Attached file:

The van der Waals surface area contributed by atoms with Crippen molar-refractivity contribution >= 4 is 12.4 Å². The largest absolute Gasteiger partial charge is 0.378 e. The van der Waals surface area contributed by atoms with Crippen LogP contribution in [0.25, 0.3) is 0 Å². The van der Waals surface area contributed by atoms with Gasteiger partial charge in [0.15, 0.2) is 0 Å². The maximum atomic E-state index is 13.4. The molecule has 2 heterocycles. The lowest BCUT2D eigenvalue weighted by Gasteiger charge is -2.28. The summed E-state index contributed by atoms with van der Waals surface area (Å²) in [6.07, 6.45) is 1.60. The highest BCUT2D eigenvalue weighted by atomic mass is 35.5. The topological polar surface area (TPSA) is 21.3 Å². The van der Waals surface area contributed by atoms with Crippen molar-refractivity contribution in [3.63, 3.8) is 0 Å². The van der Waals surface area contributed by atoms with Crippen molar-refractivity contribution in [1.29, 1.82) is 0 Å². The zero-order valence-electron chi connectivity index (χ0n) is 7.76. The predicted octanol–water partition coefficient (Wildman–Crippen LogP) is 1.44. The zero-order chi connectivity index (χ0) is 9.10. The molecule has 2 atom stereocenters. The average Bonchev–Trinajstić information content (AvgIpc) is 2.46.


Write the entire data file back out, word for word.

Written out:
The van der Waals surface area contributed by atoms with Crippen molar-refractivity contribution >= 4 is 12.4 Å². The largest absolute Gasteiger partial charge is 0.378 e. The van der Waals surface area contributed by atoms with Crippen LogP contribution in [0.25, 0.3) is 0 Å². The van der Waals surface area contributed by atoms with Gasteiger partial charge in [0.15, 0.2) is 0 Å². The maximum atomic E-state index is 13.4. The molecule has 2 heterocycles. The lowest BCUT2D eigenvalue weighted by Gasteiger charge is -2.28. The summed E-state index contributed by atoms with van der Waals surface area (Å²) in [6.07, 6.45) is 1.60. The highest BCUT2D eigenvalue weighted by atomic mass is 35.5. The topological polar surface area (TPSA) is 21.3 Å². The van der Waals surface area contributed by atoms with Crippen molar-refractivity contribution in [3.63, 3.8) is 0 Å². The van der Waals surface area contributed by atoms with Crippen molar-refractivity contribution in [1.29, 1.82) is 0 Å². The zero-order valence-electron chi connectivity index (χ0n) is 7.76. The predicted octanol–water partition coefficient (Wildman–Crippen LogP) is 1.44. The zero-order chi connectivity index (χ0) is 9.10. The molecule has 2 atom stereocenters. The average Bonchev–Trinajstić information content (AvgIpc) is 2.46.